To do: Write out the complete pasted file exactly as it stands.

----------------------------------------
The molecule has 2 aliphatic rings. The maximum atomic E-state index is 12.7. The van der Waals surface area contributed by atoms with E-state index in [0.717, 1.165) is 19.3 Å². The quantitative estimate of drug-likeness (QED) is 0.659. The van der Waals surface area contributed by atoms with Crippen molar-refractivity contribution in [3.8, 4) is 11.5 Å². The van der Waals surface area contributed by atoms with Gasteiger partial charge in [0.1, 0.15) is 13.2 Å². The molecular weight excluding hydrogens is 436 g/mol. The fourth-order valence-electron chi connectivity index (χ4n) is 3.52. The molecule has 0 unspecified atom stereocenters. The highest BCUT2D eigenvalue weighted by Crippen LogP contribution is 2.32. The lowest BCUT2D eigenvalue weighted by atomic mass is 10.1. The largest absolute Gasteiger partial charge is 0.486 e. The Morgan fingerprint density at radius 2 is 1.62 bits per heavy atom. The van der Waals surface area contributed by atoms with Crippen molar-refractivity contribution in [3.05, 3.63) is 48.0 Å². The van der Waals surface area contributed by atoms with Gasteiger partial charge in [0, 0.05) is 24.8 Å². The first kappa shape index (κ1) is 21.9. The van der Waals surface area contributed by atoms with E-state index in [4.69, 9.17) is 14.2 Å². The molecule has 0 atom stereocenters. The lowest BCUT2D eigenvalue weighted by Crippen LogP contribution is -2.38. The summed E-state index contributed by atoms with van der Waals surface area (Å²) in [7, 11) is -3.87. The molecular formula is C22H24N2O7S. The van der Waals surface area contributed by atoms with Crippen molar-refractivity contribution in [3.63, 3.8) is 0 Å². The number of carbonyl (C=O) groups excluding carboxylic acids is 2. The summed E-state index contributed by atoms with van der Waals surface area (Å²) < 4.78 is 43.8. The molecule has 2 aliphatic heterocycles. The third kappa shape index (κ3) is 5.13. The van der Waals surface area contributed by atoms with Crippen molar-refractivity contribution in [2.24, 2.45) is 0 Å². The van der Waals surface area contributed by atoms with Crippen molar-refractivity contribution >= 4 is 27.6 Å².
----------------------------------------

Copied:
The molecule has 2 aliphatic rings. The maximum atomic E-state index is 12.7. The van der Waals surface area contributed by atoms with E-state index in [0.717, 1.165) is 19.3 Å². The quantitative estimate of drug-likeness (QED) is 0.659. The van der Waals surface area contributed by atoms with Crippen molar-refractivity contribution in [3.8, 4) is 11.5 Å². The van der Waals surface area contributed by atoms with Gasteiger partial charge in [0.1, 0.15) is 13.2 Å². The molecular weight excluding hydrogens is 436 g/mol. The fourth-order valence-electron chi connectivity index (χ4n) is 3.52. The molecule has 0 unspecified atom stereocenters. The highest BCUT2D eigenvalue weighted by Crippen LogP contribution is 2.32. The lowest BCUT2D eigenvalue weighted by atomic mass is 10.1. The largest absolute Gasteiger partial charge is 0.486 e. The Morgan fingerprint density at radius 2 is 1.62 bits per heavy atom. The van der Waals surface area contributed by atoms with Crippen molar-refractivity contribution in [3.05, 3.63) is 48.0 Å². The van der Waals surface area contributed by atoms with Gasteiger partial charge in [0, 0.05) is 24.8 Å². The first kappa shape index (κ1) is 21.9. The van der Waals surface area contributed by atoms with E-state index in [4.69, 9.17) is 14.2 Å². The molecule has 0 atom stereocenters. The lowest BCUT2D eigenvalue weighted by Crippen LogP contribution is -2.38. The summed E-state index contributed by atoms with van der Waals surface area (Å²) in [7, 11) is -3.87. The molecular formula is C22H24N2O7S. The van der Waals surface area contributed by atoms with Crippen molar-refractivity contribution in [3.63, 3.8) is 0 Å². The number of carbonyl (C=O) groups excluding carboxylic acids is 2. The summed E-state index contributed by atoms with van der Waals surface area (Å²) < 4.78 is 43.8. The molecule has 2 aliphatic heterocycles. The third kappa shape index (κ3) is 5.13. The van der Waals surface area contributed by atoms with Crippen molar-refractivity contribution in [2.24, 2.45) is 0 Å². The van der Waals surface area contributed by atoms with Crippen molar-refractivity contribution >= 4 is 27.6 Å².